WHEN BRIDAL couples invite those who are dearest to them to share the public solemnization of their happiness, they may be sure that all their cherished friends and relatives are having the same thoughts:

Do we owe them a present? How much do you think we have to spend? Can't we get away with less? How much did they spend for us?

In a society that uses the terms "free gift" and "mandatory donation," it is not surprising that the exchange of presents is treated as an unpleasant commerical transaction, while impersonal fees are disguised as voluntarily given presents. Miss Manners once tried to step into the Metropolitan Museum of Art in New York after having discovered that there was no admission charge - only to be detained by an employe who admitted one could enter "free," but explained that that could only be done after one made a voluntary donation to the museum.

Miss Manners naturally inquired as to the meaning of such a voluntary donation.

"What do you want to give?" this person countered.

"A wing," replied Miss Manners, who was explaining that unfortunately she had not yet saved up the cash to carry out this wish, when she was interrupted with the information that intentions aside, she must give $2 on the spot or vacate the premises.

That is voluntary gift-giving in commercial life. In social life, however, there is no such thing as an obligatory present. You do not owe your friends $2 or anything else just because they are getting married.

Nevertheless, it is customary that when one values people enough to want to participate in occasions that are important to them, one is moved to express this emotion in some tangible form.

Get that? In other words, if you do not attend a wedding to which you have been invited, or attend only the ceremony and not the reception, you are not considered involved to the extent of, say, a silver bud vase. However, if you want to partake in the couple's bliss, and also their champagne, this restraint would be inappropriate.

The same principle may be applied to other occasions. You must care enough about people to want to gladden their hearts with a token of their esteem if you accept their overnight hospitality, celebrate their birthdays, graduations or Christmas with them, or expect a large inheritance from them.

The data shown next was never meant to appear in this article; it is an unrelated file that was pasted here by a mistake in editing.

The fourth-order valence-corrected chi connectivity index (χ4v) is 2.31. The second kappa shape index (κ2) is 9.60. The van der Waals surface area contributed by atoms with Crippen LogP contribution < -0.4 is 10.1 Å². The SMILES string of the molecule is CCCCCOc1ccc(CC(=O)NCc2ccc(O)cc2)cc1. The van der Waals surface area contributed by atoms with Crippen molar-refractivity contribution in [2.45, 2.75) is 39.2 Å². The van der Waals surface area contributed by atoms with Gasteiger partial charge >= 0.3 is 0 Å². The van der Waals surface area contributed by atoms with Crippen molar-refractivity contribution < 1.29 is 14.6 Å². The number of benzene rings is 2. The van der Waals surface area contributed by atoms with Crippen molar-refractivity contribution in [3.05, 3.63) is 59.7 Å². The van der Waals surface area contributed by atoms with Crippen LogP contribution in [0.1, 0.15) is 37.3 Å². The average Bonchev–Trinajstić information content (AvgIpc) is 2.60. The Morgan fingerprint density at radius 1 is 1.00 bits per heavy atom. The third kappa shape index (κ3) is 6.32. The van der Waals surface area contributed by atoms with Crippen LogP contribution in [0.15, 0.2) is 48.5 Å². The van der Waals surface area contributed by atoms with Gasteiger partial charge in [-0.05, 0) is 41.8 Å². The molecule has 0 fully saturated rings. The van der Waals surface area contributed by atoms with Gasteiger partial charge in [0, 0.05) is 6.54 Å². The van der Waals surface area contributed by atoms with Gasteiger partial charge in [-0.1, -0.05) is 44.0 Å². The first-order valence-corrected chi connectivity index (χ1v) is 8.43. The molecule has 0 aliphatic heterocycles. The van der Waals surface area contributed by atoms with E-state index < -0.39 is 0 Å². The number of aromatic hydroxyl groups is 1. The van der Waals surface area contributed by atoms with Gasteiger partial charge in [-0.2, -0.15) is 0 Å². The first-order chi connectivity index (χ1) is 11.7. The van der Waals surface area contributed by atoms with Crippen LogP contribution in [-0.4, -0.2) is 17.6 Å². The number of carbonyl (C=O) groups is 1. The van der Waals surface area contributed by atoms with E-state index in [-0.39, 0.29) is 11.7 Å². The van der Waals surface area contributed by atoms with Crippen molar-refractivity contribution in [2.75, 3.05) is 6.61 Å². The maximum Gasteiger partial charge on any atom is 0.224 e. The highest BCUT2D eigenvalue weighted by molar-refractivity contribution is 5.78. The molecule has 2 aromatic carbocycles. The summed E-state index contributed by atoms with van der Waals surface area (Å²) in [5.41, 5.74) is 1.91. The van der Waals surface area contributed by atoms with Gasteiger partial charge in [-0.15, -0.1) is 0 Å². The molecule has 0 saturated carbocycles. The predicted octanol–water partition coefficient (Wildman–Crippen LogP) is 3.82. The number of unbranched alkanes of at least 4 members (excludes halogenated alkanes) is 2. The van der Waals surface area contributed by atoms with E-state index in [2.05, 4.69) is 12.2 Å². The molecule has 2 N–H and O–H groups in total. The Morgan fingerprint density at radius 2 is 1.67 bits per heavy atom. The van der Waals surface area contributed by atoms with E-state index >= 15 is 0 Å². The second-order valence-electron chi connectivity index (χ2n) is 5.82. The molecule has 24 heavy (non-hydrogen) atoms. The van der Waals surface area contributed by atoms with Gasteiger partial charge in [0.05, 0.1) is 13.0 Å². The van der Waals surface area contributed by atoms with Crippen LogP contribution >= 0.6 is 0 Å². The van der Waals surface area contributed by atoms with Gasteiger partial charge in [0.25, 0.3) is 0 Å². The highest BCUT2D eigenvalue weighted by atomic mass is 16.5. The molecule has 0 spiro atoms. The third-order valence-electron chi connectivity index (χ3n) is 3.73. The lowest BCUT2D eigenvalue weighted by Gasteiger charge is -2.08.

Miss Manners Responds

Q: My husband and I sleep in a double bed at home, and would like to do so when we travel. We always seem to be put in room that either have two single beds, or two double beds. The single beds are too small, and I get embarrassed to have the maid see that we use only one of the double beds, so I've even taken to messing the other one up to make it look slept in, which my husband says is silly. How can I get the kind of accommodations we want?

A: By requesting them. If you find that this embarasses the room clerk, you might introduce him to the hotel maid you think is also capable of embarrassment, and suggest that they both take up another line of work.

Q: Is there any correct form associated with the chewing of bubble gum?

A: Yes. One must remove pink bits of burst bubble from one's nose quietly and quickly.

Q: What are the rules for how to administer recreational drugs at parties? Should the host and hostess provide the materials? Should they be passed about in the living room or should the guests retire to a small bedroom? Our 14-year-old daughter is a dealer. She says that her friends' parents are buying enough for the whole party.

A: Miss Manners is not amused.